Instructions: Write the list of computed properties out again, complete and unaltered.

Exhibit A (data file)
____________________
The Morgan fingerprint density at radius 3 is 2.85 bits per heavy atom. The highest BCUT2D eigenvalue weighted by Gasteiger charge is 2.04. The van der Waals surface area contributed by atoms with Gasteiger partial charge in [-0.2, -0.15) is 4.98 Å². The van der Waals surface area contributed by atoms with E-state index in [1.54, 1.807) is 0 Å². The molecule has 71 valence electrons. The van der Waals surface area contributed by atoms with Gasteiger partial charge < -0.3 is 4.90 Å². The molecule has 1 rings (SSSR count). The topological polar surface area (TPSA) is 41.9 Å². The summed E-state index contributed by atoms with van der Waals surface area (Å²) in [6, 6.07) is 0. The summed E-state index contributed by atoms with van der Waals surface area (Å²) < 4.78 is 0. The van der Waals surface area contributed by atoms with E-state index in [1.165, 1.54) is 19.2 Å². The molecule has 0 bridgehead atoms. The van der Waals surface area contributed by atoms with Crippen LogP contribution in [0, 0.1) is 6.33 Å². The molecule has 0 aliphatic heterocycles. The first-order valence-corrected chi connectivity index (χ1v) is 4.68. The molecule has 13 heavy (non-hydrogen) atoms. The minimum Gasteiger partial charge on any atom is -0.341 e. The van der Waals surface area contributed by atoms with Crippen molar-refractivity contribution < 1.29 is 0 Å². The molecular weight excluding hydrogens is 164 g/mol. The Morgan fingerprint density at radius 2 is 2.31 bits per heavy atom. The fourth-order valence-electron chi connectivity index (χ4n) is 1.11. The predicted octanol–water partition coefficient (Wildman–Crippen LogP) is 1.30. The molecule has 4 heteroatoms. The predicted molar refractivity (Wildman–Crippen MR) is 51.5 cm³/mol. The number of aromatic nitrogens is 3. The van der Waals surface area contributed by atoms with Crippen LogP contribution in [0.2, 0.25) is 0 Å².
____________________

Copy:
The Morgan fingerprint density at radius 3 is 2.85 bits per heavy atom. The highest BCUT2D eigenvalue weighted by Gasteiger charge is 2.04. The van der Waals surface area contributed by atoms with Gasteiger partial charge in [-0.2, -0.15) is 4.98 Å². The van der Waals surface area contributed by atoms with E-state index in [1.54, 1.807) is 0 Å². The molecule has 71 valence electrons. The van der Waals surface area contributed by atoms with Gasteiger partial charge < -0.3 is 4.90 Å². The molecule has 1 rings (SSSR count). The topological polar surface area (TPSA) is 41.9 Å². The summed E-state index contributed by atoms with van der Waals surface area (Å²) in [6, 6.07) is 0. The summed E-state index contributed by atoms with van der Waals surface area (Å²) < 4.78 is 0. The van der Waals surface area contributed by atoms with E-state index in [1.165, 1.54) is 19.2 Å². The molecule has 0 bridgehead atoms. The van der Waals surface area contributed by atoms with Crippen LogP contribution in [0, 0.1) is 6.33 Å². The molecule has 0 aliphatic heterocycles. The first-order valence-corrected chi connectivity index (χ1v) is 4.68. The molecule has 13 heavy (non-hydrogen) atoms. The minimum Gasteiger partial charge on any atom is -0.341 e. The van der Waals surface area contributed by atoms with Crippen molar-refractivity contribution < 1.29 is 0 Å². The molecular weight excluding hydrogens is 164 g/mol. The Morgan fingerprint density at radius 2 is 2.31 bits per heavy atom. The fourth-order valence-electron chi connectivity index (χ4n) is 1.11. The predicted octanol–water partition coefficient (Wildman–Crippen LogP) is 1.30. The molecule has 4 heteroatoms. The predicted molar refractivity (Wildman–Crippen MR) is 51.5 cm³/mol. The number of aromatic nitrogens is 3. The van der Waals surface area contributed by atoms with Crippen LogP contribution in [0.2, 0.25) is 0 Å².